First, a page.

Is Milei’s Argentina going to unleash free zones?

Is Milei’s Argentina going to unleash free zones?

Tempo de leitura: 3 minutos

Once again, Argentina is back to the drawing board. This time courtesy of Javier Milei, the newly elected libertarian president who has stunned the country and the international community with his rise to the Casa Rosada. The new president’s mantra, which roughly translates into “Long live freedom, dammit”, naturally resonates with the free zones community, which has made free trade and investment its raison d’être.

Lisandro Ganuza, who leads the regional office in South America of the World Free Zones Organization and heads international relations at PTP Group, discusses the prospects for the country’s free zones as Argentina seems to be on the cusp of opening up to foreign trade and investment. 

Q: What is your proposal to develop further free zones in Argentina? 

A: Investors are showing renewed interest in Argentina. What will the role of free zones be in this context? Even though the free zones regime has not changed in years, they can offer legal and technical stability. We are putting forward a proposal about the fiscal regime of free zones to add to a fiscal reform being discussed at the moment.

We are proposing to decrease the corporate income tax rate within free zones from the current 35% that applies across the country to 15%. It would comply with the global minimum tax, and we would gain in competitiveness and attract investment, instead of losing it.

One detail here stands out: of the 11 unicorns that were founded in Argentina, only one has kept its headquarters in the country. Many of them, like MercadoLibre or Globant, went to Uruguay, which has no corporate income tax in its free zones. I’ve spoken to a few officers in the national government and they provided positive feedback.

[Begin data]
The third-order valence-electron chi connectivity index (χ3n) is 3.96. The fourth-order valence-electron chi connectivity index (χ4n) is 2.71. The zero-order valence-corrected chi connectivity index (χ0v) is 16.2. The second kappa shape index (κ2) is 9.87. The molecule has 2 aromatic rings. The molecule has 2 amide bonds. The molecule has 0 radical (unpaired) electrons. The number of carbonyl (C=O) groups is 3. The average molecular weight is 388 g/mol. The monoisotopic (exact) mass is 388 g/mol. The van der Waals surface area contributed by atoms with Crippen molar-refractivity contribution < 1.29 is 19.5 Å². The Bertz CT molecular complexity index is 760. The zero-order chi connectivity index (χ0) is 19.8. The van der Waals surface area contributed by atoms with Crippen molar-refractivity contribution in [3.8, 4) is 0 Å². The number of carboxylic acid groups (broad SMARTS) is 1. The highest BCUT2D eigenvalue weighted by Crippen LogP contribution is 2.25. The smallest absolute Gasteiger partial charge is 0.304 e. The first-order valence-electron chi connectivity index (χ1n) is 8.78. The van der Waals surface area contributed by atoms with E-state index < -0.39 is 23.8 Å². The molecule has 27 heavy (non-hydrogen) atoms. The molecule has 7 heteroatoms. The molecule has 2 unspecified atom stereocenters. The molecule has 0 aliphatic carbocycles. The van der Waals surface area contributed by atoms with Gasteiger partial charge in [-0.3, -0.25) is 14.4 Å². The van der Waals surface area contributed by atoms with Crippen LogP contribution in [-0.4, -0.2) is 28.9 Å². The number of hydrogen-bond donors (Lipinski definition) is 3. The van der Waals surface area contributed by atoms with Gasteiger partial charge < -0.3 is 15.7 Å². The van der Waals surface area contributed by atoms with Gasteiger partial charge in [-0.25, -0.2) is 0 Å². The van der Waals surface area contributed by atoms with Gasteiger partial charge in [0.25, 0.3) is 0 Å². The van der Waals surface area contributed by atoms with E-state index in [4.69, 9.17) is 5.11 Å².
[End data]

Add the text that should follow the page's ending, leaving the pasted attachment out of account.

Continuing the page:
I think this is the right time to propose alternatives and stir up the interest of investors. I’ve repeatedly received interest from international funds for investment in the country. We need to make the most of it. 

Q: What is the current free zones landscape in the country? 

A: We have a dated free zones law tracing back to 1994, inspired by exports promotion. But it hasn’t offered any major incentives. Its main perk regards the capacity to import and stock goods free of duties, and stagger the release of the imported goods into the domestic economy, and thus also stagger the payment of tariffs.

That served well in the context of an economy that hadn’t opened up to foreign trade, with different governments regularly introducing tariffs to foreign trade. The country is now at a turning point as the new government is willing to integrate Argentina into the global economy. 

Q: What are the main opportunities for free zone development? 

A: Argentina’s plan to integrate into the global economy is based on four pillars, and free zones can develop accordingly.

The first is the development of non-conventional hydrocarbons like shale gas. We already have the Zapala free zone in the Vaca Muerta shale gas field, which is about to come online.

The second pillar revolves around lithium and mining. The Perico free zone in the Jujuy province, which was authorised last year, caters to that sector.

Another pillar regards the development of the waterway running along the Paraná basin, where we already have a free zone in Villa Constitución, which is already taking steps to become a hub for the production of fertilisers.

The fourth pillar is the knowledge economy. Overall we have 14 active free zones in the country. 

Fonte/Foto: FDI Intelligence

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